upon investigation...these things have me scratching my head really hard...

    i believe the HT motors are what i would call a zbox... with three wire systems. black, blue, white.

    originally, as instructed, it was black/black, blue/blue(the only two to the cdi/coil) and white/killswitch.

    one day, it suddenly stopped, a mile from home. nothing down the first hill... second hill i tried PRESSING the started! wtf? killswitch is still fine, btw. not suddenly reversed its operation.

    so earthed the white wire. which has been fine, albeit a slightly weakened spark, until my boot fell apart.

    this time it was a 20 km ride back home, with me pushing boot down onto plug! i tried just sticking the wire onto the plug, and hey! it got worse, until... i pedalled the least 2km :( (dont throw old boots over your shoulder)

    got home, changed boots, and its been running yes, but not very nicely, until my newly ordered cdi arrived.

    slightly improved, but white still needs earthing...and i said SLIGHTLY improved

    leaving me with the sneaking feeling its actually the pickup coil on the flywheel thats the problem.

    ive resoldered those wires and got 34 ohm across the coil, and 2M+ to earth at either end...normal? iunno. ordering a new one of them too, now...

    but, I DO NOT GET HOW THESE CDI UNITS WORK! especially if the white wire was not connected to earth in the first place... unless there is an internal connection to ground (tap)in the pickup winding. which my multimeter says there isnt.

    if there was, i get them. if there wasnt.... wtf?

    the failure of such a connection does explain why my white wire now NEEDS to be earthed...

    look at it this way. blue comes from the pickup coil. provides charging power for the cdi. black is earth. where does the other end of the pickup coil go to complete a circuit? apparently, the white wire. but thats the kill switch when earthed! so, therefore, there must be an internal tap.

    THEN the system starts to resemble a chainsaw unit, that has been cut in half, and has the other half in that little black box...


    iunno. all i wanna do now is make a new flywheel, then machine the case to mount a chainsaw cdi unit, with the added benefit of a heavier flywheel :) then i can adjust the timing ;)
    Last edited: Sep 4, 2010
  12. GearNut

    GearNut Active Member

    HeadSmess, Here's a schematic. I hope it helps you out.

    Attached Files:

  13. Wisski

    Wisski New Member

    Gearnut - It's not the joint that's the problem (Since problems started, I've solder-sucked that joint out anyways, and re-soldered). From laminate frame to the point where the coil's ground exit the plastic holder, it's a totally solid, 0 Ohm connection. BLUE->Ground is around 35 M Ohms (Big Problem). BLUE->WHITE is about 350 (These turns are OK!). The ground wire itself is probably broken off somewhere inside the coil, where I can't get to it to repair.

    Which isn't surprising to me - it looks like the electrical sadist errrr...worker, used a 4000 watt soldering iron to make the joint. Burned the insulation off the wires, at least down to the casing (I'm not inclined to unwrap the windings just to see wtf this idiot did). I don't know if it was just the current pull across unrated wiring, or the "worker" and his mini arc welder, but my ground wires CRUMBLED at the joint when I tried to re-solder. I had to carefully solder them to a rated wire, and then solder THAT to the laminate.

    Al - At least on mine, that's just a solid connection point. There's a separate wire coming out of the white plastic case that holds the windings, and is soldered to the laminate, grounding it, and the entire engine case.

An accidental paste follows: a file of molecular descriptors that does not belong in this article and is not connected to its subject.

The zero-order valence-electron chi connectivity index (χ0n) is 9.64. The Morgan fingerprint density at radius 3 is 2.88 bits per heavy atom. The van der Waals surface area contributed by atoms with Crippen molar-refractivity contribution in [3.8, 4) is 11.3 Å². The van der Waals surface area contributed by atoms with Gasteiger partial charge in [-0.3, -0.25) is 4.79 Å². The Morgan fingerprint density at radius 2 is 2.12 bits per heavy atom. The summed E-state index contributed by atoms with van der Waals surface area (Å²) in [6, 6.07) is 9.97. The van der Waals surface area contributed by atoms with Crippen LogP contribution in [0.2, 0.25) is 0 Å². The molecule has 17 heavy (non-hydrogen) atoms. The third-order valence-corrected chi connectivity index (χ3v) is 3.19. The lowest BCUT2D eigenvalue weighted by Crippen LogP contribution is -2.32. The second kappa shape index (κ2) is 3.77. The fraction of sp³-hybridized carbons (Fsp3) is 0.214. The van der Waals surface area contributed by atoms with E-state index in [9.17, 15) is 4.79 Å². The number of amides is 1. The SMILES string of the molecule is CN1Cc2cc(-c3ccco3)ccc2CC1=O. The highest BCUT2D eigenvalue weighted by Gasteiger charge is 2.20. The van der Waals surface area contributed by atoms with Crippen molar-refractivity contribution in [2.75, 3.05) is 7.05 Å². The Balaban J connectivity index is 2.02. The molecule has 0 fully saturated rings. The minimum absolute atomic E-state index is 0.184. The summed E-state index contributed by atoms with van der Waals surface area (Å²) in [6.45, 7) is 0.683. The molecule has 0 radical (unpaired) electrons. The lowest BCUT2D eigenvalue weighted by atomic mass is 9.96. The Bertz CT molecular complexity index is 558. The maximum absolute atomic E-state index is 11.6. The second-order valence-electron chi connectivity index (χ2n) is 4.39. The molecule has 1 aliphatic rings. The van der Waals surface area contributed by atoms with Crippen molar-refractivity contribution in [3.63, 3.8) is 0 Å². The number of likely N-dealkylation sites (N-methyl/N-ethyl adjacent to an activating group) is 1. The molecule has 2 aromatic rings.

HeadsMess -

    I'd say not. When my coils ground connection is acting up, it's around 340 ohms BLUE->WHITE, and anywhere from 19-35 M Ohms between BLUE->Ground and WHITE->Ground, indicating that there's a poor, or non-existent connection to ground.

    There is a connection to ground - There should be a few tiny wires coming out of the top/bottom/side of your generator coil, connecting to the steel laminate (It may be on the OTHER side of your coil!). The solder joint connecting your coil to ground is probably failing like mine was. GET IT SOLDERED SOLIDLY BACK ON NOW - otherwise you run the risk of the wires stressing INSIDE the coil, and mine has.

    Yup. Blue is about 90% of your windings, and white is tapped somewhere around the 10% mark. White is NOT a kill wire. It is an accessory power line, so you can run lighting/electrical (lol, in theory). Your kill switch should be replaced with a waterproof toggle switch (or a keyed ignition switch!), and spliced into the blue wire, and placed somewhere easily accessible while riding!

    I'll have to try doing this on purpose on my bike...My ground is utterly demolished, so its either peddle till I can get a new coil, or turn white into ground. Thanks for sharing this - I probably wouldn't have thought of this on my own! :grin5:

    *gets the soldering iron heating up!*
  14. Wisski

    Wisski New Member

    OK! Soldered WHITE->Ground. Took her around the neighborhood (I LOVE mine - 2 high grade hills, and about a 1/2 mile of straightaway). Peppy acceleration, good power (20-ish mph WOT) on a 20 degree and 30 degree hill, and almost 30mph on the half mile. Sounds like she's hitting every stroke. No bogging at WOT. This is a VAST improvement over the failing ground connection. I LOVE IT! XD

    Many thanks to you Heads, for sharing your problem. Helped me fix mine till I can get a new coil! :D
  15. HeadSmess

    HeadSmess Well-Known Member

    thanks gearnut :) 2 seconds of looking at that and there it is! the elusive ground tap :) right there on the magneto, as i suspected.

    clears everything up. :D

    and no probs, wisski :) sorta only found it out by accident anyway...why would anyone try using the killswitch to start something? :lol:

    and and and, this means i can actually have a rectifier etc and run a few fancy LED spotties? phwoar! :D
    Last edited: Sep 5, 2010